No money transfer platform will admit to being insecure. However, there are certain parameters you can use to assess the level of security of a platform (including reading the reviews on our site). Here are the things to check for:

  • Regulatory oversight: Platforms highly regulated by industry bodies in the various jurisdictions they operate in, are considered safer.
  • Security measures employed: Every money transfer platform outlines various safety measures they have put in place to ensure a safe environment. This includes measures such as SSL encryption, Norton Secured monitoring, and two-factor authentication (2FA) protocols.
  • Identity and document verification: When signing up for products and services with a transfer platform, the provider must conduct document verification. Also, when sending and receiving money the parties involved must have their identities verified.
  • Customer reviews: Customer feedback and reviews on sites such as Trustpilot and social media networks can also give users an idea of what to expect.

How are electronic funds transfers kept secure?

There are several measures that money transfer service providers and banks use to secure the movement of money on their platforms from the sender to the recipient. Here are some of the technologies used.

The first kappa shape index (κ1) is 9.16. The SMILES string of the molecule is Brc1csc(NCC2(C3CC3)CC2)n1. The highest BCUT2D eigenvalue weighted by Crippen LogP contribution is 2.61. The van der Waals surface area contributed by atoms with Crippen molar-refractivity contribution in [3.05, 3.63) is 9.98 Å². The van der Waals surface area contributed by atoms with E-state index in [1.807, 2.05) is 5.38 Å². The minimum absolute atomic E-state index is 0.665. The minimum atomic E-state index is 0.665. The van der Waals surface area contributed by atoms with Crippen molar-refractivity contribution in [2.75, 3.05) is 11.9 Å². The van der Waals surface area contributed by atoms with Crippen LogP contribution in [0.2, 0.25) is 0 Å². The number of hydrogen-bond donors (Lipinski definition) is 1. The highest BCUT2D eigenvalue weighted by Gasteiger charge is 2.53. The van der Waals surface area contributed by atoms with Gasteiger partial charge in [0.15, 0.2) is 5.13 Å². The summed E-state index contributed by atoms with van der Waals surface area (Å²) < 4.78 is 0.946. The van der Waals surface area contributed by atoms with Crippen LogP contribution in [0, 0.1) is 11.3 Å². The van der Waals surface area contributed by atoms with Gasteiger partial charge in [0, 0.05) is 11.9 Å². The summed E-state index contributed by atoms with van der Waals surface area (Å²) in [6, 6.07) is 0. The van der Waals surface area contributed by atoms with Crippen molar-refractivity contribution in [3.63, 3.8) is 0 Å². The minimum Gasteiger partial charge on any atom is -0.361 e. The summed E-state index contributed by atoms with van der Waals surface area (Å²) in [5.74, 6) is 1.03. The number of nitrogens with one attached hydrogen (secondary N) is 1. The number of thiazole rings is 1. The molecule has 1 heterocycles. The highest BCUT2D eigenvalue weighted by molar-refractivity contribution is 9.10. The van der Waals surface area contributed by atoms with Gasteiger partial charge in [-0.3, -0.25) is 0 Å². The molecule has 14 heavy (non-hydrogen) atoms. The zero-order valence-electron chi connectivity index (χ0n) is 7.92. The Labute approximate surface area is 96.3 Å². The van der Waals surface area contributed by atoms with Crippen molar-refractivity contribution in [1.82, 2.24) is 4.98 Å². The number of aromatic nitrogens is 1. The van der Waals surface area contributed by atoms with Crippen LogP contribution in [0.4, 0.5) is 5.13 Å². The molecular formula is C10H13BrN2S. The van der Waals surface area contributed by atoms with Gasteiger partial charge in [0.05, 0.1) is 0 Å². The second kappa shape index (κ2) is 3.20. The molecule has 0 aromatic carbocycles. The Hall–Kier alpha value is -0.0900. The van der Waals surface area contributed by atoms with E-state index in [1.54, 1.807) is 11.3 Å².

• SSL encryption: As your browser attempts to connect to the money transfer operator’s website, the website usually sends a copy of its SSL certificate to your browser. Upon verification, the website establishes a 128 or 256 -bit SSL encrypted session to ensure end-to-end secured connection as you transact.
  • Two-factor authentication (2FA): This is a login security protocol using two different authentication factors- a password and a biometric factor or token to verify your identity. It enhances the level of security.
  • Norton Secured Seal: This is a security layer combining the power of the Norton brand and the VeriSign checkmark. It provides high-security standards ensuring the safety of customer information as they transact.
  • Payment Card Industry Data Security Standard (PCI DSS) compliance: Providers who accept, store and process card payments need a PCI compliant data hosting platform. This ensures cardholder data is not compromised thus curbing identity theft.
  • Verified by Visa: This is an authentication protocol protected by passwords used to confirm the identity of a Visa cardholder. This applies to providers accepting Visa-branded debit cards or credit cards.
  • Mastercard SecureCode: This is an SMS-delivered one-time-password generated by the card-issuing bank whenever a Mastercard user initiates payment using their card.
  • Safeguarding account: As part of the regulations guiding money transfer operations, companies are required to separate customer funds from money belonging to the firm. This minimises the risk of loss of client funds.